2. I think your joke/alleles reference was funny.😊

    I think that I am intermediate, but maybe on the beginner side of it, if that makes sense. I grasp more than some, but nowhere nearly as much as some others do.

    I was thrust head first, from a sound sleep, more or less, into having to learn and apply the concepts in order to find the identity of my biological father. With the help of a friend, we found my paternal grandparents and then got DNA verification of my father.

    Now, I try to help others with what I have learned.

    I will never be an expert by any stretch. If I could redo my life, I would major in genetics. But that is not to be at this stage. I will, however, spend the rest of my life learning all that I can from the masters of genetic genealogy.

    I find it all quite fascinating and exciting!

  3. I’ve been wondering this lately as a long time member of DNA Detectives and volunteering as a search angel. I was wishing that they had some sort of “try out” system as I worry that not everyone who claims to be a search angel is as skilled as one should be when handling such sensitive subjects (myself included…maybe I’m not as skilled as I believe myself to be at this). Any suggestions on where to go to further education in genetic genealogy that is cost effective (for those of us who do not plan to be skilled enough to bill anyone any time soon)?

  4. I consider myself advanced and have figured out many relationships for cousins related to me. But I believe its very hard for African-Americans to figure out these close connections with others because of the surname changes and I build out trees for anyone who has some information in their tree and still cannot find the common ancestor. It gets a little frustrating, but I will not give up.

  5. Great idea. I find it difficult to find advanced classes and lectures. There is more than enough beginner content available but your message is on target for all the people providing content as well as those seeking it. Standardize the measurement of skill and knowledge. Let’s do it.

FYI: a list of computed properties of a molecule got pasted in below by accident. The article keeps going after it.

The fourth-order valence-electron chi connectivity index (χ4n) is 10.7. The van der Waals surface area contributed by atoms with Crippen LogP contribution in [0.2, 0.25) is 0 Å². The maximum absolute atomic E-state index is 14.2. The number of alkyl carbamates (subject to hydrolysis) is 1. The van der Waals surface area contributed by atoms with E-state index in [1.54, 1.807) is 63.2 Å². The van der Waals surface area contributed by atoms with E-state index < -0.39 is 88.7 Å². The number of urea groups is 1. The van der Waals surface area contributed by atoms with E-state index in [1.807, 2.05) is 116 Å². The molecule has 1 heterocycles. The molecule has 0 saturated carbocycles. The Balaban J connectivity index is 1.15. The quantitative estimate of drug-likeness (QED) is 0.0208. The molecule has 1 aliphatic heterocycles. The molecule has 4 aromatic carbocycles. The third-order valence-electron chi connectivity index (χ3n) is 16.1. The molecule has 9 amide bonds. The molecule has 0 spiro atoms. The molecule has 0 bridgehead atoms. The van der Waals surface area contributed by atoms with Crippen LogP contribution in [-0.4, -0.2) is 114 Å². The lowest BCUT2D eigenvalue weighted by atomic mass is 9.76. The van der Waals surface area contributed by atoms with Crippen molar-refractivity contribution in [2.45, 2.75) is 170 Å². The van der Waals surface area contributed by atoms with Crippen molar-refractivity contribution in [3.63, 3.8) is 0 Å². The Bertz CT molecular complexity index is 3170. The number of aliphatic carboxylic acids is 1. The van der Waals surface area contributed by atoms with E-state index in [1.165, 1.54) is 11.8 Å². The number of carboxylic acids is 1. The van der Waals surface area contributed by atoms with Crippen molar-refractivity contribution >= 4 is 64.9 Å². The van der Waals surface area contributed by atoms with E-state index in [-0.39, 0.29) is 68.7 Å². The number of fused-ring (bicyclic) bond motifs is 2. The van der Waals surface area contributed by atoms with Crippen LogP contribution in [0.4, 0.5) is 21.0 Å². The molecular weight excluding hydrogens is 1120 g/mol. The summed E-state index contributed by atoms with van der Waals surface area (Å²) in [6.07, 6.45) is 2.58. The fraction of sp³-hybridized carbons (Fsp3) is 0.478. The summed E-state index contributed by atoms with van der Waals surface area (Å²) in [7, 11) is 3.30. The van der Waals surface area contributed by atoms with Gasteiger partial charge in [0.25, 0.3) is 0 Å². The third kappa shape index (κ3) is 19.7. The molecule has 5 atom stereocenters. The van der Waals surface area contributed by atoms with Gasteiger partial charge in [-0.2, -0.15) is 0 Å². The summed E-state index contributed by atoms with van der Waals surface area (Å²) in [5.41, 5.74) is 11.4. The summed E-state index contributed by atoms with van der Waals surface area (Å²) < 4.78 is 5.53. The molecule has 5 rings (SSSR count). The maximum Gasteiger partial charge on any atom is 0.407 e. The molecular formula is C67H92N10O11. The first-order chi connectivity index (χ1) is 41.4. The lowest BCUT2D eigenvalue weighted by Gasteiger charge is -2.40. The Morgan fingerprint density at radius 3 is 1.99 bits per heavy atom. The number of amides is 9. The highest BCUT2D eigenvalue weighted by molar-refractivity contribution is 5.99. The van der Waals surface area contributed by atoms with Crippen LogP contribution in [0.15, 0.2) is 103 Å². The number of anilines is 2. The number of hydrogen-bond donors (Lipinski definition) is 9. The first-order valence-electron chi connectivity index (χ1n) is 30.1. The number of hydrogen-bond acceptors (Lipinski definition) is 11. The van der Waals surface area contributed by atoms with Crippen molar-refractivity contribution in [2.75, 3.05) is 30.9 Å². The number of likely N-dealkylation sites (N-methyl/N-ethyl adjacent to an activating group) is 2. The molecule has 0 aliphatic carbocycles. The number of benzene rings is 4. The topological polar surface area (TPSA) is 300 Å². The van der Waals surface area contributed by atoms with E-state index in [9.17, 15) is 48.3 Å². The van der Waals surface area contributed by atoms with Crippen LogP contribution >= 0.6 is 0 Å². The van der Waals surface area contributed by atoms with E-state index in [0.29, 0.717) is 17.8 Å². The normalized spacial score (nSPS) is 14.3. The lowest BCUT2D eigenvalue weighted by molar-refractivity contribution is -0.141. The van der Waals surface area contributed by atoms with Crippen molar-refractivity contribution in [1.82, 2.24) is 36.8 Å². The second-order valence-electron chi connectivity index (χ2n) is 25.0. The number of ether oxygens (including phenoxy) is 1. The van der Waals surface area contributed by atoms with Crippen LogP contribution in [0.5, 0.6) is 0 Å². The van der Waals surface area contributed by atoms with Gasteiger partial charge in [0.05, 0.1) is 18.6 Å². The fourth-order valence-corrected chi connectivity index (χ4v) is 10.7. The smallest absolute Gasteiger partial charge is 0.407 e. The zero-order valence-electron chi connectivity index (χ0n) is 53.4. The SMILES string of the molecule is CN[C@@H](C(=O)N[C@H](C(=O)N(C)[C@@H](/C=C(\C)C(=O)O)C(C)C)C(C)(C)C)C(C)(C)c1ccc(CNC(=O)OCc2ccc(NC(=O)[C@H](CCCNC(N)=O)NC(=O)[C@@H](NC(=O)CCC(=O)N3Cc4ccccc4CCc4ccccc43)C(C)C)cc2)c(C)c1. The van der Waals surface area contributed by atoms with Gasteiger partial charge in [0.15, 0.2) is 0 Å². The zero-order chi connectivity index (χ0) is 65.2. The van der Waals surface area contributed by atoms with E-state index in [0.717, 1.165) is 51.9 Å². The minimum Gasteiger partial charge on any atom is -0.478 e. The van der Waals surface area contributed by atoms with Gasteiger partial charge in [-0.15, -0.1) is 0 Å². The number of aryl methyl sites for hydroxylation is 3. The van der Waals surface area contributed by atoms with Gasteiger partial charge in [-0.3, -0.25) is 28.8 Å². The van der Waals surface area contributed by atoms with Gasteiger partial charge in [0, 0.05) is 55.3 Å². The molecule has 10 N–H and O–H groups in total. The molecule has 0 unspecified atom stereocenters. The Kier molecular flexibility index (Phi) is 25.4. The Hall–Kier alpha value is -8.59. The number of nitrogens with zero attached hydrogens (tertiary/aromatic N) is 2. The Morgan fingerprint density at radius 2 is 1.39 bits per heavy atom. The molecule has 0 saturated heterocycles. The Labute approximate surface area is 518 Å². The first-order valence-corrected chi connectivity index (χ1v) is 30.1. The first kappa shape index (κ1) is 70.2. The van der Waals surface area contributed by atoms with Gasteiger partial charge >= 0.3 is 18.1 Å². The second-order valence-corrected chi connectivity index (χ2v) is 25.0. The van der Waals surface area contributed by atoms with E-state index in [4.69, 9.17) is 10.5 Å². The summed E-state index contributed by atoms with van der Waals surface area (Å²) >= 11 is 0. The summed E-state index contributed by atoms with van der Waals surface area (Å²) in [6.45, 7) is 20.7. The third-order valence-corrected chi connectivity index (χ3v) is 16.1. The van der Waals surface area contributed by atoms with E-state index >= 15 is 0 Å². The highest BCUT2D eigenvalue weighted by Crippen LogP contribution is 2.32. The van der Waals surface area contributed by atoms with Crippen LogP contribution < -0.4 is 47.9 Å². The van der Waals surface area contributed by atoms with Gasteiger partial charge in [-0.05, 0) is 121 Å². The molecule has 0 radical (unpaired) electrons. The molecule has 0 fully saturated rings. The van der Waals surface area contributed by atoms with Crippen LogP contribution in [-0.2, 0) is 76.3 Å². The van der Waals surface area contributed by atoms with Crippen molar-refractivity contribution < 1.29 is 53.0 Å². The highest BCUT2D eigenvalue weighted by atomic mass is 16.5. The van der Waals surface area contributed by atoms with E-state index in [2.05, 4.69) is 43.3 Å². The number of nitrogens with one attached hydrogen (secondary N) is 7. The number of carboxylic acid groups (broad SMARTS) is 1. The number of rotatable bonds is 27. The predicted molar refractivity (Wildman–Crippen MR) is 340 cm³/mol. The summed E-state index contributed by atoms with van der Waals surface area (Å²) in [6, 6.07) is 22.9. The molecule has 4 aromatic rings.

6. In skiing there are four categories: Beginner (you’ve skied a handful of times at most and are still learning how to turn and fall safely), novice (you can turn well and fall safely, but prefer the more gentle slopes and ski at a leisurely pace), intermediate (you ski faster and take steeper trails), expert (you can ski anything and quickly). As a skier I was stuck pretty much as a novice even after skiing for years because there weren’t too many intermediate slopes I felt comfortable skiing. That’s where I am with DNA. Not a beginner because I’ve been doing it too long to be a “beginner,” but not an intermediate because I still get dizzy looking at charts and numbers and I can’t handle the turns of the more complex problems and tools. So I am a novice at DNA: I know the terms, have tests on multiple sites, and am aware of the ethical issues, but that’s as far as I am comfortable going. So I think you need a fourth category for people like me!

    1. I love the ski analogy! In your case, you started out on a double-diamond slope, so it’s no surprise you wanted to take the skis of and hike down.

      1. LOL! When I first was a true beginner skier, I once did take off my skis and hike down a hill that looked too scary.

        I continue to hope that someday I will solve one of my DNA mysteries.

  7. Hi
    “So where do you fit?”
    Given the information in the table, I am not a beginner and definitely not “Advanced”. Most of the items in the intermediate column fits.

    “What would you like to learn next?”
    1. Please, I would love to learn how to find relationships with matches (autosomal DNA) where there is endogamy. I am from a population where there is a very high level of endogamy and pedigree collapse. The relationships I find is 99% because of good trees.
    2. I would also like to learn how to find relationships with matches of mitochondrial DNA and Y-DNA. At this stage, the haplogroup given is just for “interest sake” – what to do with it? (I know that mtDNA and Y-DNA works over a much longer period than atDNA)

    Thanks

    1. Haplogroups are useful for ruling out relationships but not for proving them. For that, you need to do a specific yDNA or mtDNA test. Even then, the results need to be analyzed alongside other information, because of the longer time frames for those tests.

      As for endogamy, that’s the Holy Grail of autosomal DNA. We don’t yet have the tools to address endogamy easily (but we’re working on them).